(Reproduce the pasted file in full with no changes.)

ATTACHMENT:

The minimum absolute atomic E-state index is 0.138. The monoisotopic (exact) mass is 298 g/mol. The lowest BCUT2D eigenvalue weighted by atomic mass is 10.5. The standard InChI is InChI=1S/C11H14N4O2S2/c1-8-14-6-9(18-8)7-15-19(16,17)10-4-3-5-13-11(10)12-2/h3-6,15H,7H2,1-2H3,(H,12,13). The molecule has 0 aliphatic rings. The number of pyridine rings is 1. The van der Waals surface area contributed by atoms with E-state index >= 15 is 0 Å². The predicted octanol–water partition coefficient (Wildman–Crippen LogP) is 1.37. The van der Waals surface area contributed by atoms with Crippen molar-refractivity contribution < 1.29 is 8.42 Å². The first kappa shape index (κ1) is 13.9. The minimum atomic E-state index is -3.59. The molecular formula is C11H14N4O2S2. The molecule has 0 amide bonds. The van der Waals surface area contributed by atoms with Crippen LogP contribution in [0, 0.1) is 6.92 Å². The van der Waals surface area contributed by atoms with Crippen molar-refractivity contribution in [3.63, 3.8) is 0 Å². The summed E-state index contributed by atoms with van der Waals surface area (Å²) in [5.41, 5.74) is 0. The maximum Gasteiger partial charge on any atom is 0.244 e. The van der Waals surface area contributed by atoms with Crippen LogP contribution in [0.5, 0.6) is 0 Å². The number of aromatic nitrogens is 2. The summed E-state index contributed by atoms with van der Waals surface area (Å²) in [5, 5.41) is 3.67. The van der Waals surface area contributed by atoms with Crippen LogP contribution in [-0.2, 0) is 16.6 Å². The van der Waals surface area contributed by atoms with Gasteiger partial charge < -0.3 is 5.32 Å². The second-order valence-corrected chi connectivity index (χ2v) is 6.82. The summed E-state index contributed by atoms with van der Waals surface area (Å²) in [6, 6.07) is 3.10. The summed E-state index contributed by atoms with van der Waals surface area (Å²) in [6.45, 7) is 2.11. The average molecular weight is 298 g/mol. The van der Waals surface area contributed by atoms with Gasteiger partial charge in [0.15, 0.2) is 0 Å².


The minimum absolute atomic E-state index is 0.138. The monoisotopic (exact) mass is 298 g/mol. The lowest BCUT2D eigenvalue weighted by atomic mass is 10.5. The standard InChI is InChI=1S/C11H14N4O2S2/c1-8-14-6-9(18-8)7-15-19(16,17)10-4-3-5-13-11(10)12-2/h3-6,15H,7H2,1-2H3,(H,12,13). The molecule has 0 aliphatic rings. The number of pyridine rings is 1. The van der Waals surface area contributed by atoms with E-state index >= 15 is 0 Å². The predicted octanol–water partition coefficient (Wildman–Crippen LogP) is 1.37. The van der Waals surface area contributed by atoms with Crippen molar-refractivity contribution < 1.29 is 8.42 Å². The first kappa shape index (κ1) is 13.9. The minimum atomic E-state index is -3.59. The molecular formula is C11H14N4O2S2. The molecule has 0 amide bonds. The van der Waals surface area contributed by atoms with Crippen LogP contribution in [0, 0.1) is 6.92 Å². The van der Waals surface area contributed by atoms with Crippen molar-refractivity contribution in [3.63, 3.8) is 0 Å². The summed E-state index contributed by atoms with van der Waals surface area (Å²) in [5.41, 5.74) is 0. The maximum Gasteiger partial charge on any atom is 0.244 e. The van der Waals surface area contributed by atoms with Crippen LogP contribution in [0.5, 0.6) is 0 Å². The number of aromatic nitrogens is 2. The summed E-state index contributed by atoms with van der Waals surface area (Å²) in [5, 5.41) is 3.67. The van der Waals surface area contributed by atoms with Crippen LogP contribution in [-0.2, 0) is 16.6 Å². The van der Waals surface area contributed by atoms with Gasteiger partial charge < -0.3 is 5.32 Å². The second-order valence-corrected chi connectivity index (χ2v) is 6.82. The summed E-state index contributed by atoms with van der Waals surface area (Å²) in [6, 6.07) is 3.10. The summed E-state index contributed by atoms with van der Waals surface area (Å²) in [6.45, 7) is 2.11. The average molecular weight is 298 g/mol. The van der Waals surface area contributed by atoms with Gasteiger partial charge in [0.15, 0.2) is 0 Å².